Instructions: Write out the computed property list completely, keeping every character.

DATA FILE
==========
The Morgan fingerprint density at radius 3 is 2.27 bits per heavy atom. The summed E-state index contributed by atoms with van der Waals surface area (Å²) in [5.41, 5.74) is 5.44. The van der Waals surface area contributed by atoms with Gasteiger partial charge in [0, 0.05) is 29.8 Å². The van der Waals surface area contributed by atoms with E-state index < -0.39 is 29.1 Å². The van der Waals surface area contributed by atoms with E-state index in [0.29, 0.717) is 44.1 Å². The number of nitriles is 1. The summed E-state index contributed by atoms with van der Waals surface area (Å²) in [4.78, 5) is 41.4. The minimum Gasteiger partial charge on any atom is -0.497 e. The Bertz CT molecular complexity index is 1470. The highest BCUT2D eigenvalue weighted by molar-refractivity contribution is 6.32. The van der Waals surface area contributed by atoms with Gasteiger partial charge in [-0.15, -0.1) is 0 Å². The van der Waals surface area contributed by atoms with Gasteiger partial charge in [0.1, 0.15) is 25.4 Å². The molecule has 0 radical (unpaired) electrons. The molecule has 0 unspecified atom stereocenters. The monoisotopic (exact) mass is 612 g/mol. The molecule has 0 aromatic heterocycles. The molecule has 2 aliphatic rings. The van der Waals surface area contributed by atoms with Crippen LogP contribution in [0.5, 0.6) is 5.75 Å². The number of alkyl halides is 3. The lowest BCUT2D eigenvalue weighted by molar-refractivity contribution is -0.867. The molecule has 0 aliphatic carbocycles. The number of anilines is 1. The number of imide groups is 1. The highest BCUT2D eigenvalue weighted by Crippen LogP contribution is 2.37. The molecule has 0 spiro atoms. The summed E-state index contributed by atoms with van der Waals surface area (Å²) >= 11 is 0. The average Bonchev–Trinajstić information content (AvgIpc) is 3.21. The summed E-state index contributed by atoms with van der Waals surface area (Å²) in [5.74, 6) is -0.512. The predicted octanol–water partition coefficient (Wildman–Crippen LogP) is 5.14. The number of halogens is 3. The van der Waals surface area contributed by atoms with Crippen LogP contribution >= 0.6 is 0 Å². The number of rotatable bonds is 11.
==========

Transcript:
The Morgan fingerprint density at radius 3 is 2.27 bits per heavy atom. The summed E-state index contributed by atoms with van der Waals surface area (Å²) in [5.41, 5.74) is 5.44. The van der Waals surface area contributed by atoms with Gasteiger partial charge in [0, 0.05) is 29.8 Å². The van der Waals surface area contributed by atoms with E-state index < -0.39 is 29.1 Å². The van der Waals surface area contributed by atoms with E-state index in [0.29, 0.717) is 44.1 Å². The number of nitriles is 1. The summed E-state index contributed by atoms with van der Waals surface area (Å²) in [4.78, 5) is 41.4. The minimum Gasteiger partial charge on any atom is -0.497 e. The Bertz CT molecular complexity index is 1470. The highest BCUT2D eigenvalue weighted by molar-refractivity contribution is 6.32. The van der Waals surface area contributed by atoms with Gasteiger partial charge in [-0.15, -0.1) is 0 Å². The van der Waals surface area contributed by atoms with Gasteiger partial charge in [0.1, 0.15) is 25.4 Å². The molecule has 0 radical (unpaired) electrons. The molecule has 0 unspecified atom stereocenters. The monoisotopic (exact) mass is 612 g/mol. The molecule has 0 aromatic heterocycles. The molecule has 2 aliphatic rings. The van der Waals surface area contributed by atoms with Crippen LogP contribution in [0.5, 0.6) is 5.75 Å². The number of alkyl halides is 3. The lowest BCUT2D eigenvalue weighted by molar-refractivity contribution is -0.867. The molecule has 0 aliphatic carbocycles. The number of anilines is 1. The number of imide groups is 1. The highest BCUT2D eigenvalue weighted by Crippen LogP contribution is 2.37. The molecule has 0 spiro atoms. The summed E-state index contributed by atoms with van der Waals surface area (Å²) >= 11 is 0. The average Bonchev–Trinajstić information content (AvgIpc) is 3.21. The summed E-state index contributed by atoms with van der Waals surface area (Å²) in [5.74, 6) is -0.512. The predicted octanol–water partition coefficient (Wildman–Crippen LogP) is 5.14. The number of halogens is 3. The van der Waals surface area contributed by atoms with Crippen LogP contribution >= 0.6 is 0 Å². The number of rotatable bonds is 11.